In order to overcome transmission errors and packet loss, many systems use forward error correction (FEC). In general, FEC schemes transmit extra data which can be used at the receiving end to re-create any corrupted or lost packets. FEC has been applied to CD-ROMs to compensate for scratches, and used in satellite and deep-space transmissions, since the broadcast is in only one direction (i.e. the receiver is incapable of asking for retransmission). See, for example, Error Coding Cookbook: Practical C/C++ Routines and Recipes for Error Detection and Correction, by C. Britton Rorabaugh, herein incorporated by reference.
Many of these systems use the Reed-Solomon algorithm, which is primarily designed to take an arbitrary stream of data and restore any corrupted section therein, with the appropriate amount of error correction contained in the stream. In order for the algorithm to recover data that has been corrupted or lost in an arbitrary location, the algorithm must include enough error correction to compensate for the fact that some error correction may not be received at the receiving end as well (i.e. the algorithm needs to be able to account for the fact that both data and error correction may be lost). As a result, applying Reed-Solomon in some cases can actually double the amount of data that is transmitted.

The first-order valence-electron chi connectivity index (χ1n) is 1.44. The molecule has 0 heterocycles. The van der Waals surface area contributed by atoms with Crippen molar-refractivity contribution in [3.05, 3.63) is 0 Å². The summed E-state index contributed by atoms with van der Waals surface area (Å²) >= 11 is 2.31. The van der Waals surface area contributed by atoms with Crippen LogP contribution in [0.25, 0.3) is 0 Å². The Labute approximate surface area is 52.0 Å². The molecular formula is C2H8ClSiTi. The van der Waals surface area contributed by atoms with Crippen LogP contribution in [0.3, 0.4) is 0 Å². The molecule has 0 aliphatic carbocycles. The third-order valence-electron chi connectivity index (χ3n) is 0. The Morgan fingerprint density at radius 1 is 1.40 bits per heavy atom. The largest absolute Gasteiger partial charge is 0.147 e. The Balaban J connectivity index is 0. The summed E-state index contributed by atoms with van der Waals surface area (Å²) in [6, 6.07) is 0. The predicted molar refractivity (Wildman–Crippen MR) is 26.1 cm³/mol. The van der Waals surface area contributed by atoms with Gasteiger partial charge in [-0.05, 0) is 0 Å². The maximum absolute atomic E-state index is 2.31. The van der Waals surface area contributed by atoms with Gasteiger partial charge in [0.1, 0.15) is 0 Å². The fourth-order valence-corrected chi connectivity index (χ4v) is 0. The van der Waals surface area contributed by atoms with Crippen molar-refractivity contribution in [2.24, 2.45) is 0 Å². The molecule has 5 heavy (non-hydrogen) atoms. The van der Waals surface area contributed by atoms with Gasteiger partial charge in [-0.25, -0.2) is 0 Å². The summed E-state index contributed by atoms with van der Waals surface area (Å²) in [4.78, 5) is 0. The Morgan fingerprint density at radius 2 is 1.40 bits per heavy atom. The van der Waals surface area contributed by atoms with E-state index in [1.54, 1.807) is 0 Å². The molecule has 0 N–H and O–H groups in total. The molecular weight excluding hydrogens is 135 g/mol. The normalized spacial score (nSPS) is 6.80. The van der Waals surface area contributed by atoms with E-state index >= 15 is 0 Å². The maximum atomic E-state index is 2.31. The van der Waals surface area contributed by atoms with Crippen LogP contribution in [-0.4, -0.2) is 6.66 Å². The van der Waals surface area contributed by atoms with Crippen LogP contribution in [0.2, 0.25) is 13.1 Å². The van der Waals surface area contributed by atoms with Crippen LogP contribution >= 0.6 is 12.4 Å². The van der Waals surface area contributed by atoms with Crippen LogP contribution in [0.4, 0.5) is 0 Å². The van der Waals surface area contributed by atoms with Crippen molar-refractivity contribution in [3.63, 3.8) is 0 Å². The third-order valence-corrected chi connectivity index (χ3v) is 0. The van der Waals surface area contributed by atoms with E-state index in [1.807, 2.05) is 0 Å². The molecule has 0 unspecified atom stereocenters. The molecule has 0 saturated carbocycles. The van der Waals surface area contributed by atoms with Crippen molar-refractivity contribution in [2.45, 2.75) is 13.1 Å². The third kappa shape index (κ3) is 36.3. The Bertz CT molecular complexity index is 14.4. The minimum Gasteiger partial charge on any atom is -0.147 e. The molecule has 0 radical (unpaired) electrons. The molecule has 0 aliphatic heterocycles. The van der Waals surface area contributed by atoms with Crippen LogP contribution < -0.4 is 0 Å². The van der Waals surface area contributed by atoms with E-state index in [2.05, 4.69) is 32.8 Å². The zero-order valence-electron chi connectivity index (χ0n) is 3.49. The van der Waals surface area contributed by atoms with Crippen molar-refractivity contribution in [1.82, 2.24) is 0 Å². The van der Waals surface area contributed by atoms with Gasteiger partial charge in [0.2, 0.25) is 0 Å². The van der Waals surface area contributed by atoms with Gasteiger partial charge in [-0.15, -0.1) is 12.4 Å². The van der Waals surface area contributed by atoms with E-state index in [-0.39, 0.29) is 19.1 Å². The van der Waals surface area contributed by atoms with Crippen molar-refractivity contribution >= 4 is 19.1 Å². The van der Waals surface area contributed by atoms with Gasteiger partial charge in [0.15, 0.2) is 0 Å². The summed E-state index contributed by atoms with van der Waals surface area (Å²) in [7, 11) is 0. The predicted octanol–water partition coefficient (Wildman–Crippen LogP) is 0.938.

In packetized data transmission systems, the data loss is not a random length, i.e. a fixed number of packets are either lost or corrupted. In other words, the data stream is not interrupted at some random location for a random interval, but the interruption is much more predictable. Since the actual data transmission is handled at lower layers (routers, etc.), the only time that a transmission will lose data is if the router does not have enough bandwidth or enough processor time to forward an entire packet. So, from a sender's point of view, an error correction technique only needs to be able to correct a packet in its entirety (not a partial packet). It also follows from this reasoning that the error correction data should not be transmitted in the same packet as the voice data.